Healthcare Reform Includes Alternative Medicine, Dietary Supplements

September 20, 2010

The landmark Patient Protection and Affordable Health Care Act signed into law by President Obama on March 23 includes several provisions that address complementary and alternative medicine (CAM) and dietary supplements.

The landmark Patient Protection and Affordable Health Care Act signed into law by President Obama on March 23 includes several provisions that address complementary and alternative medicine (CAM) and dietary supplements.

With the goal of educating Americans about preventive care, the bill stipulates the creation of 'wellness plans' to be carried out through community health centers, typically in lower-income areas. In addition to providing wellness assessments and education, the programs will provide participants with a selection of dietary supplements that have FDA-approved health claims.

These supplements include folic acid, calcium, vitamin D, omega-3, and multivitamins. Supplements will be targeted at 'at-risk' groups, such as folic acid for pregnant women.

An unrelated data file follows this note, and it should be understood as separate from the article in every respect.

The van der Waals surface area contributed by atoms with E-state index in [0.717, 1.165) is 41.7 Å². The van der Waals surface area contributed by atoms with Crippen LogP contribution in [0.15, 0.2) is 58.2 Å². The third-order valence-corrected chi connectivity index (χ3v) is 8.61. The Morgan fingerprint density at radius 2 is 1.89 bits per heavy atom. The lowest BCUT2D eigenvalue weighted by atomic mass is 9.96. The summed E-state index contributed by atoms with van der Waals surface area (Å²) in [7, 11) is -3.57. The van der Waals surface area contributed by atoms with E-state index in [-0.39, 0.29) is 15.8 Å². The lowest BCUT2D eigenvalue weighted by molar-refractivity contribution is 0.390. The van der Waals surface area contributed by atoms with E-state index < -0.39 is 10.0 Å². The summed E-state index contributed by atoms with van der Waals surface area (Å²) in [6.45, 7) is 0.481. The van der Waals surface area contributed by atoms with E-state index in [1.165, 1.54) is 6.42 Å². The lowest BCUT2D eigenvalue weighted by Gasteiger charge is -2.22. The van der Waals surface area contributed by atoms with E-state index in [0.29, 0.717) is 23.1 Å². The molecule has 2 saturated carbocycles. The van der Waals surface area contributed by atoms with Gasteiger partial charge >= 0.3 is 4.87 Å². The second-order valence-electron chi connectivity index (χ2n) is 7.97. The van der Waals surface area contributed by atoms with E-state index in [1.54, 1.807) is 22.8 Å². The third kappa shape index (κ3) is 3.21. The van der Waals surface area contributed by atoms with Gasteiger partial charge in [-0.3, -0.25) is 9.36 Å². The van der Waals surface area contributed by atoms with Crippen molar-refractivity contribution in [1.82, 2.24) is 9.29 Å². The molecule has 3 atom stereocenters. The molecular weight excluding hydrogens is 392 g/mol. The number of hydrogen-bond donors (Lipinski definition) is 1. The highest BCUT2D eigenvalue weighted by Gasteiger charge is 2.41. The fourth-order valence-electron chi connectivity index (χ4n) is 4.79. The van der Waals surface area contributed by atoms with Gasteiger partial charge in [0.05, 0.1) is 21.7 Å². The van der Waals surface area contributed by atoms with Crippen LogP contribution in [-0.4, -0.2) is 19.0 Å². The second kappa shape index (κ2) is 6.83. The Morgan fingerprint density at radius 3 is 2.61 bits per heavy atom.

Provisions have also been included to ensure that insurance plans do not discriminate against CAM practitioners. These practitioners include acupuncturists, chiropractors, and naturopath doctors who prescribe may prescribe dietary supplements.
Industry members were pleased with the provisions. Some say that it may open the door to CAM and dietary supplements in mainstream medicine in the future.

Daniel Fabricant, PhD, vice president of scientific and regulatory affairs for the Natural Products Association (Washington, DC), told Nutritional Outlook that he was glad that the government...s focus on prevention and long-term healthcare cost savings included dietary supplements and nutrition in its approach. 'Prevention means a lot of different things to people. It could mean vaccination, but it also looks like it...s also going to mean nutrition, the way that the final bill is written,' he said.

'If managed properly, the greater inclusion of alternative practitioners in healthcare should open a pathway for increased acceptance of the dietary supplement products they provide,' said Michael McGuffin, president of the American Herbal Products Association (Silver Spring, MD).